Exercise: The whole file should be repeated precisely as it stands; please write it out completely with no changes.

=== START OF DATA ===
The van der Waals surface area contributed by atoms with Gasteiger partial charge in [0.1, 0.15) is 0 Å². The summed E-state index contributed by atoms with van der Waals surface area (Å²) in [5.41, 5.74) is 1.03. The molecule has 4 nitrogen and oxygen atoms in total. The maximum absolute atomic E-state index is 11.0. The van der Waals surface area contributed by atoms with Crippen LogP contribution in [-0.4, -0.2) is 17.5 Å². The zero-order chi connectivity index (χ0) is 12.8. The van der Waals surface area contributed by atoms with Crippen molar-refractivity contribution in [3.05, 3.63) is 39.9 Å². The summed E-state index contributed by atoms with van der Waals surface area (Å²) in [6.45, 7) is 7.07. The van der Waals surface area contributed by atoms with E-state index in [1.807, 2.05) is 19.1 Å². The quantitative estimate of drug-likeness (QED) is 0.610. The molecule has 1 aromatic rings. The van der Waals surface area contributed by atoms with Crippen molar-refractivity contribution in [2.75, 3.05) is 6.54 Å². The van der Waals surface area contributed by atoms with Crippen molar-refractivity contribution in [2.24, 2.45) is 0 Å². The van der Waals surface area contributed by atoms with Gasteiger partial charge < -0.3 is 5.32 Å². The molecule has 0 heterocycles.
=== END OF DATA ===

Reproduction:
The van der Waals surface area contributed by atoms with Gasteiger partial charge in [0.1, 0.15) is 0 Å². The summed E-state index contributed by atoms with van der Waals surface area (Å²) in [5.41, 5.74) is 1.03. The molecule has 4 nitrogen and oxygen atoms in total. The maximum absolute atomic E-state index is 11.0. The van der Waals surface area contributed by atoms with Crippen LogP contribution in [-0.4, -0.2) is 17.5 Å². The zero-order chi connectivity index (χ0) is 12.8. The van der Waals surface area contributed by atoms with Crippen molar-refractivity contribution in [3.05, 3.63) is 39.9 Å². The summed E-state index contributed by atoms with van der Waals surface area (Å²) in [6.45, 7) is 7.07. The van der Waals surface area contributed by atoms with E-state index in [1.807, 2.05) is 19.1 Å². The quantitative estimate of drug-likeness (QED) is 0.610. The molecule has 1 aromatic rings. The van der Waals surface area contributed by atoms with Crippen molar-refractivity contribution in [2.75, 3.05) is 6.54 Å². The van der Waals surface area contributed by atoms with Crippen molar-refractivity contribution in [2.24, 2.45) is 0 Å². The van der Waals surface area contributed by atoms with Gasteiger partial charge < -0.3 is 5.32 Å². The molecule has 0 heterocycles.